ILLUSTRATIONS 88 & 89.-- Shaded button-holes are worked like the others, only they are prepared, as can be seen in illustration 89, so as to mark the thickness. The embroidery stitches must gradually get narrower or wider, and be worked very close to each other.
ILLUSTRATIONS 90 & 91. (Two Leaves in Raised Satin Stitch).--In a leaf like the one seen in 90 work first the outline and veining in overcast stitch; work one half of the leaf in satin stitch, and the other half between the overcast outline and veining in back stitch. The stem of a leaf is always worked last.
ILLUSTRATIONS 92 & 93 (Two Leaves in Satin Stitch and Point de Plume).--For leaves like the one seen in 93 begin with the veinings, then work the inner points, then the outer ones, and lastly the raised spots in the centre. The leaf seen in 92 is worked, one half in point de plume, the other half in back stitch or point d'or.
ILLUSTRATION 94.--- The outline of this leaf is embroidered in overcast stitch; the open-work veining consists of eyelets; one half of the leaf is worked in back stitch, the other half in a kind of satin stitch worked without chain stitches underneath; the stitches are worked across the leaf, leaving between two stitches an interval as wide as the stitch itself. The next row is then worked in these intervals, and each embroidery stitch begins half-way up the one before and after it.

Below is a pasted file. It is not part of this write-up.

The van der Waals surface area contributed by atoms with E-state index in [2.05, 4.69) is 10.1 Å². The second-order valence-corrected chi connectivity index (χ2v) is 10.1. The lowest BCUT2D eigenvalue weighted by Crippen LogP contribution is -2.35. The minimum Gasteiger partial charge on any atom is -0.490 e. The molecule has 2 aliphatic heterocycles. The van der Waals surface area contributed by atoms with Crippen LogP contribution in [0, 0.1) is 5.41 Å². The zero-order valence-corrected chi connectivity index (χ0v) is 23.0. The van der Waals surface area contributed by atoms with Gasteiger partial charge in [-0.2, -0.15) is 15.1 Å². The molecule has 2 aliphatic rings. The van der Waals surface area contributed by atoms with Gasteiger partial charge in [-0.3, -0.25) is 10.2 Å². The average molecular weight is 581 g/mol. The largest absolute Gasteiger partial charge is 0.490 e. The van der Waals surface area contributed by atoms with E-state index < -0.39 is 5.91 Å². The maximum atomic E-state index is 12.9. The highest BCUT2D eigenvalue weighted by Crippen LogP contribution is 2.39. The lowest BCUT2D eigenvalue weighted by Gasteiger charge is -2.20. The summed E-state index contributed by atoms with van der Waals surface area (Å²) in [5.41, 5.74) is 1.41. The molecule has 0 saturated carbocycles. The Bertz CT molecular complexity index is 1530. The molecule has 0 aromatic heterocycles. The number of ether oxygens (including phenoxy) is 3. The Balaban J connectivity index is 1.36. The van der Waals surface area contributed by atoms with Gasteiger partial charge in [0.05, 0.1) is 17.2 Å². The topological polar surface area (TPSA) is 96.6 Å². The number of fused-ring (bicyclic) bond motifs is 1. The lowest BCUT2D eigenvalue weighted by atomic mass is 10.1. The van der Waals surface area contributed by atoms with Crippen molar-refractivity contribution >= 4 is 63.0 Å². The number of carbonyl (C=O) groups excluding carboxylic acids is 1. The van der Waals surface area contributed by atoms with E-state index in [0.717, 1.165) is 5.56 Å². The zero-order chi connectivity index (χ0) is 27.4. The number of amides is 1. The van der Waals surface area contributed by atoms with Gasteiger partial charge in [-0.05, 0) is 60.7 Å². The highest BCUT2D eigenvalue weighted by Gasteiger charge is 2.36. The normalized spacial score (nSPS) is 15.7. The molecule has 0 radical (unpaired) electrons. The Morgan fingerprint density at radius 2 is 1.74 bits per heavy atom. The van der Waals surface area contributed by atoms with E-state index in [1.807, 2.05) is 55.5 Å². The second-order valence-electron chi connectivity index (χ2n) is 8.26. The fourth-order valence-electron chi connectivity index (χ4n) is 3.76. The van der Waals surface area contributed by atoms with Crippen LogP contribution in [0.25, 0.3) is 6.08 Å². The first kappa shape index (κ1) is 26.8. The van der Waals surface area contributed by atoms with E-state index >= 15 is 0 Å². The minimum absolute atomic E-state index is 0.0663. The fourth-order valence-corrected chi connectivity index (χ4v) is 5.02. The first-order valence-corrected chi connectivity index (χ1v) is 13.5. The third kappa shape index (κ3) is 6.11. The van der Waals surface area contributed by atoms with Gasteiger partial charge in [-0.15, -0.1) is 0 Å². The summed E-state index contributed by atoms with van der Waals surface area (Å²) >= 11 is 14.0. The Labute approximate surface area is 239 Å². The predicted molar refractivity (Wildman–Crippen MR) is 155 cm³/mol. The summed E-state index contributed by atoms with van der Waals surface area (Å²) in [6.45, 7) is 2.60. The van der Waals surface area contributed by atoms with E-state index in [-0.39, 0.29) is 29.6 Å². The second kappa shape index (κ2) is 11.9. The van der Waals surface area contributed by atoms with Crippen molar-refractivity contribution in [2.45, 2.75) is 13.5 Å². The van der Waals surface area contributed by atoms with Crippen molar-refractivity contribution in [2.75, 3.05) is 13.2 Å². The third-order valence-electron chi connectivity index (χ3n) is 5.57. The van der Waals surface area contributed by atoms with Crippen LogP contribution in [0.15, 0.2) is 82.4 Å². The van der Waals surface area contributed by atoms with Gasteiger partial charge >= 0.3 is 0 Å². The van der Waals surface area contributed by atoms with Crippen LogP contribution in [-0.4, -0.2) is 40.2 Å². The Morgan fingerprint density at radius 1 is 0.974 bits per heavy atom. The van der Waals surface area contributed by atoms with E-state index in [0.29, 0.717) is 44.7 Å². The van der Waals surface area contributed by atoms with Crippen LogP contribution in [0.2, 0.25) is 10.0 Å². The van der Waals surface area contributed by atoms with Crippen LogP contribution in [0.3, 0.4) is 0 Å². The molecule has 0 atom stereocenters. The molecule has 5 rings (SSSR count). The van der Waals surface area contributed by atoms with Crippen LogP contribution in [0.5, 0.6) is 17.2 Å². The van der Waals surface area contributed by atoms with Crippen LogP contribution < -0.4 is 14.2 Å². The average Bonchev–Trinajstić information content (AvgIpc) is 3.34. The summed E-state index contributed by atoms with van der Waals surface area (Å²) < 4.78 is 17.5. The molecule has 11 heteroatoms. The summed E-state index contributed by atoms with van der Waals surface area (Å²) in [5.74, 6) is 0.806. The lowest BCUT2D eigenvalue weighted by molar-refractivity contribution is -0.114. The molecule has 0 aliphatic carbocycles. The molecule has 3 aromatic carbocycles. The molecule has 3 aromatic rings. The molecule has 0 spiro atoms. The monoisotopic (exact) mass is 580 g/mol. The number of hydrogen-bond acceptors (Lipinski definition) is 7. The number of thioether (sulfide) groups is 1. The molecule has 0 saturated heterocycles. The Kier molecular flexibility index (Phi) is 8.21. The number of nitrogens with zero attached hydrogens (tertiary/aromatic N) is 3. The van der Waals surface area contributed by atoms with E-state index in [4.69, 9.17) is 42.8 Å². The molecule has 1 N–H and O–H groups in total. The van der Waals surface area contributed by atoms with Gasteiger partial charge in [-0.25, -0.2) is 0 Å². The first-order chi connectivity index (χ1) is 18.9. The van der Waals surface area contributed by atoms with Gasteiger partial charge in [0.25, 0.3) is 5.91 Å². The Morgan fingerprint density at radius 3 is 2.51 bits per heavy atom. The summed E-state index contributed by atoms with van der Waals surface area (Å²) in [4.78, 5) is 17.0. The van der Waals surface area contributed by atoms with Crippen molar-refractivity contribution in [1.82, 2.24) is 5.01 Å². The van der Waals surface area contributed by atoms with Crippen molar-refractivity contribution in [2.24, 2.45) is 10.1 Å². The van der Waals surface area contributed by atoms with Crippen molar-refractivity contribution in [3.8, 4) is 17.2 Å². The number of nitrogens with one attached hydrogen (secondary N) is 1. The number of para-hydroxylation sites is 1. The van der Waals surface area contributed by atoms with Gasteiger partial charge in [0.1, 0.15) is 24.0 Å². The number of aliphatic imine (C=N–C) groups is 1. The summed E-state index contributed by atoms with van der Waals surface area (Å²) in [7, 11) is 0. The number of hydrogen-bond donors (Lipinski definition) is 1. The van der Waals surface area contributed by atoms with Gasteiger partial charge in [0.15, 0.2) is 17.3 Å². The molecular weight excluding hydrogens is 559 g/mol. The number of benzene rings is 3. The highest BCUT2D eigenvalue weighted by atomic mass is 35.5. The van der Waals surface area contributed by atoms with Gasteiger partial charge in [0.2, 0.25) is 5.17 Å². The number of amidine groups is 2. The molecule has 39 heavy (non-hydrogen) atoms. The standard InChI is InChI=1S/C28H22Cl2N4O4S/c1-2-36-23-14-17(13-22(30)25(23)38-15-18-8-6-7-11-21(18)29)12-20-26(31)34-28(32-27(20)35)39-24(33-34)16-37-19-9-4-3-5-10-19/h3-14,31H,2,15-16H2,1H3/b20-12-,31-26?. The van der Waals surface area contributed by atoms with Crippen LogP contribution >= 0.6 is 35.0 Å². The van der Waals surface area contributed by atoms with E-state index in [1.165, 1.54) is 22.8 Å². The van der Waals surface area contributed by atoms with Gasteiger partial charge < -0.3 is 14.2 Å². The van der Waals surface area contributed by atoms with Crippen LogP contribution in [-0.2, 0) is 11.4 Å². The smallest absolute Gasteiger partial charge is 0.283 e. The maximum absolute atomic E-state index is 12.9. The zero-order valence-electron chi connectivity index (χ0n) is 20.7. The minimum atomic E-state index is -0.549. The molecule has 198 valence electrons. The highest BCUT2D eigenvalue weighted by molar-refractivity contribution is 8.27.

ILLUSTRATIONS 95 to 97 (Leaf in Raised Embroidery).--This kind of embroidery stitch is particularly beautiful, as it is worked separately and sewn on the material with an outline in very fine cotton, this produces the shade seen in 95 (see also illustrations 98 to 113). For such leaves work first one half in overcast and satin stitch (illustration 96); the other half is worked on a separate piece of material (see illustration 97); cut away the material along the overcast outline, and fasten it on the foundation material along the outline which forms the veining on illustration 96.